On Aug. 27, the IRS issued temporary and proposed regulations that affect multiple parts of the 9 percent domestic production activities deduction (DPAD). Although the most significant of these changes relates to contract manufacturers, several other areas are affected as well.
- Under the current regulations, contract manufacturers are eligible for the DPAD if they meet a subjective benefits-and-burdens-of-ownership test related to their manufacturing activities. This criteria can result in disputes over who is permitted to claim the DPAD in a contract manufacturing arrangement and, in some cases, may disallow a DPAD to any party. The proposed regulations would eliminate the benefits-and-burdens test and permit the party performing the manufacturing activity to claim DPAD for its activities only if they are otherwise qualified manufacturing activities.
- Manufacturing activities that are insubstantial do not qualify for the DPAD. In the proposed regulations, the IRS changed one example to clarify that product testing activities alone are not qualified manufacturing activities. The IRS also added an example contrary to a district court decision that ruled that assembling a gift basket is not a qualified manufacturing activity.
- Construction activities generally qualify for the DPAD. The proposed regulations include several changes and anti-abuse rules related to qualified construction activities. Specifically, the proposed rules would provide that:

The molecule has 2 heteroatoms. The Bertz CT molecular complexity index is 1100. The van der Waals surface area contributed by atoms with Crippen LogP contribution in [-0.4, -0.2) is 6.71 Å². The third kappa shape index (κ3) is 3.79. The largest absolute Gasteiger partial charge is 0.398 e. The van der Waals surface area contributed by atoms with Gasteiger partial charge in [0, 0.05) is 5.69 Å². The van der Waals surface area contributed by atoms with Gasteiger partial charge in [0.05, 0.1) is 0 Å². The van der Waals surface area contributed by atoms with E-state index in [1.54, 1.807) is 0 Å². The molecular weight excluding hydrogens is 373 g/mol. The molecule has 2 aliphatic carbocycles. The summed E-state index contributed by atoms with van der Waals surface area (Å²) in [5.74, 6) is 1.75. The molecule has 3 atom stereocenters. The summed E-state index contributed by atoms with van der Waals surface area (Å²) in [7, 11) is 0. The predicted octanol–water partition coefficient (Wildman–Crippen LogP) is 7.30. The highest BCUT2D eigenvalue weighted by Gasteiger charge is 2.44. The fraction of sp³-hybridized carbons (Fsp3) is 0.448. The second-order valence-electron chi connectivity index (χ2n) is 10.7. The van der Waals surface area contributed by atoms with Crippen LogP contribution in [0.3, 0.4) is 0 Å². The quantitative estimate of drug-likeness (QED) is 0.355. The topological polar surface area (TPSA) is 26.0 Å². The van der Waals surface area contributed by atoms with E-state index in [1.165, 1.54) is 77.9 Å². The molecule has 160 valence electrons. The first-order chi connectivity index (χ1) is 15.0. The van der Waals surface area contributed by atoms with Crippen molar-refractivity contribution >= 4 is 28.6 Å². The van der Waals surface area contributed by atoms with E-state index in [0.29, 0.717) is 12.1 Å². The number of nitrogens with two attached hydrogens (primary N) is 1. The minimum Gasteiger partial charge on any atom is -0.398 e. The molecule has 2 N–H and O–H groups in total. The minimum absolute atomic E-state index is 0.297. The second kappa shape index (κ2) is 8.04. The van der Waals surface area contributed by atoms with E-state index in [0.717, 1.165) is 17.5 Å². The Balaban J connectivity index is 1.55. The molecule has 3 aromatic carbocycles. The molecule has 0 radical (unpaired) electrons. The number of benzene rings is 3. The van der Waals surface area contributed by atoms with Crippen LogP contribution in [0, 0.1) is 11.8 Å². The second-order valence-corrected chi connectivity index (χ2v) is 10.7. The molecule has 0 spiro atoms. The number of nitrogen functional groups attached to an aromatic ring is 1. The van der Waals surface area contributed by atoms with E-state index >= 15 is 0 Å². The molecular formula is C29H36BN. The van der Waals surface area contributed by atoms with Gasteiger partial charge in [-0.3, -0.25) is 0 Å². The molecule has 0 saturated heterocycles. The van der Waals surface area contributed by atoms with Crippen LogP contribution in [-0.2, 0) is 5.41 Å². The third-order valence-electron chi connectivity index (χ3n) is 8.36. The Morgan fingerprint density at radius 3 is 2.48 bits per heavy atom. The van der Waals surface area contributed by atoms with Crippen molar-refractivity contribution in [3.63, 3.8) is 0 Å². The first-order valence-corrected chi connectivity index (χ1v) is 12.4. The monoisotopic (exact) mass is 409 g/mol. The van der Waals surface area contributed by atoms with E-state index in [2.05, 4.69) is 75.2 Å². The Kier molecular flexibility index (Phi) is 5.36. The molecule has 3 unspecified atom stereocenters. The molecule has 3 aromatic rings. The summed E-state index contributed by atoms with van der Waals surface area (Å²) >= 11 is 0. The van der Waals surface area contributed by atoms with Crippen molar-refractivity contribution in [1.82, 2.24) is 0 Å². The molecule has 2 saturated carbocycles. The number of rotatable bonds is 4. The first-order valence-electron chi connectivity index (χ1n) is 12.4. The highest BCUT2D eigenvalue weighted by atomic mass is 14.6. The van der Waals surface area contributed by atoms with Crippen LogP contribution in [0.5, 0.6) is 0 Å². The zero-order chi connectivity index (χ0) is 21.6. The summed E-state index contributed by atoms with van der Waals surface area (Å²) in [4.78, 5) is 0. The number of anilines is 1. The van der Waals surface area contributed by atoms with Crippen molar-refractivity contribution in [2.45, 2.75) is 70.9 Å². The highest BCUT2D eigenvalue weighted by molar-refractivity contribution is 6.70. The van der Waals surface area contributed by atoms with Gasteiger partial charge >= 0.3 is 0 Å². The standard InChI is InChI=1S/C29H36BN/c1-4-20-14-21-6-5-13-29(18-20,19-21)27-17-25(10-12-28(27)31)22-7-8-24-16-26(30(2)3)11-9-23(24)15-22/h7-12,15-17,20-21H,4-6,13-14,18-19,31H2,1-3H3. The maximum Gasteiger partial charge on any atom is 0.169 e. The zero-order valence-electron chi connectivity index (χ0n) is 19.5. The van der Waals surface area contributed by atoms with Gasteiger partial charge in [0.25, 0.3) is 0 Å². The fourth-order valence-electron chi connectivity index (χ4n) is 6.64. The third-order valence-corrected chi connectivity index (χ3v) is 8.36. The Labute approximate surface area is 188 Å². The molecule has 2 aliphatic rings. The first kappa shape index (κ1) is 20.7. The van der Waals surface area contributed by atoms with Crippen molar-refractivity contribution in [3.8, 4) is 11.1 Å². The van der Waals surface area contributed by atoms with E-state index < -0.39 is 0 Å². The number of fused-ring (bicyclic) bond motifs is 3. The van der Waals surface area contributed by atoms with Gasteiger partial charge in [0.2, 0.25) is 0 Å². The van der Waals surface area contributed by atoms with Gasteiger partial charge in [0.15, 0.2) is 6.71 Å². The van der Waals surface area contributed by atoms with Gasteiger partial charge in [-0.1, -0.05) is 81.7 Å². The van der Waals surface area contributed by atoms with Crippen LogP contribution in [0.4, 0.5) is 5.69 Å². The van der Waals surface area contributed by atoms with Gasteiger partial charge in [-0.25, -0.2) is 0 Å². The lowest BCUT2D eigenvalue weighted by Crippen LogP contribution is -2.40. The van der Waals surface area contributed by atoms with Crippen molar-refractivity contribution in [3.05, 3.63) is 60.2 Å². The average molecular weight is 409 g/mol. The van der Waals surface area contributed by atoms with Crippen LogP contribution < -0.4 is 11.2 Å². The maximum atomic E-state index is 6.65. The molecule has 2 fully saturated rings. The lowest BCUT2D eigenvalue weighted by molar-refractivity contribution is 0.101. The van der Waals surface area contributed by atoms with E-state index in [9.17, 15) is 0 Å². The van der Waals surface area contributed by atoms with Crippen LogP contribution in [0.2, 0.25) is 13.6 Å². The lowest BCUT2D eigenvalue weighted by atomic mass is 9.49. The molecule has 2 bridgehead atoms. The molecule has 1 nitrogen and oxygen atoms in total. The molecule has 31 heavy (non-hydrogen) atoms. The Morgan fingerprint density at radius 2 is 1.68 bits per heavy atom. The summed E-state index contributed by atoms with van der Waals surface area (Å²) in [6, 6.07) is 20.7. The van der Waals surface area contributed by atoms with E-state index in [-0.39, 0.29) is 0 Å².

- General contractors will not qualify for the DPAD if they only approve or authorize payments and perform no other construction activities.
- Contractors required to use the percent-complete or completed-contract method should use allocable construction costs when computing the DPAD.
- Contractors performing substantial renovation activities for multiple buildings should determine whether gross receipts from each separate building represent receipts from a qualified manufacturing activity.
The proposed regulations are open for comment through Nov. 25, 2015, with a public hearing scheduled on Dec. 16, 2015. The proposed regulations generally are not effective until finalized.
In addition to the proposed regulations, the IRS also issued temporary regulations with a technical clarification. The DPAD is limited to 50 percent of domestic production wages paid and reported on a Form W-2, “Wage and Tax Statement.” The temporary regulations clarify that taxpayers filing a short-year tax return compute this limitation using wages actually paid during the short tax year regardless of whether Form W-2 is issued during that year. These regulations may be relied upon for all currently open tax years.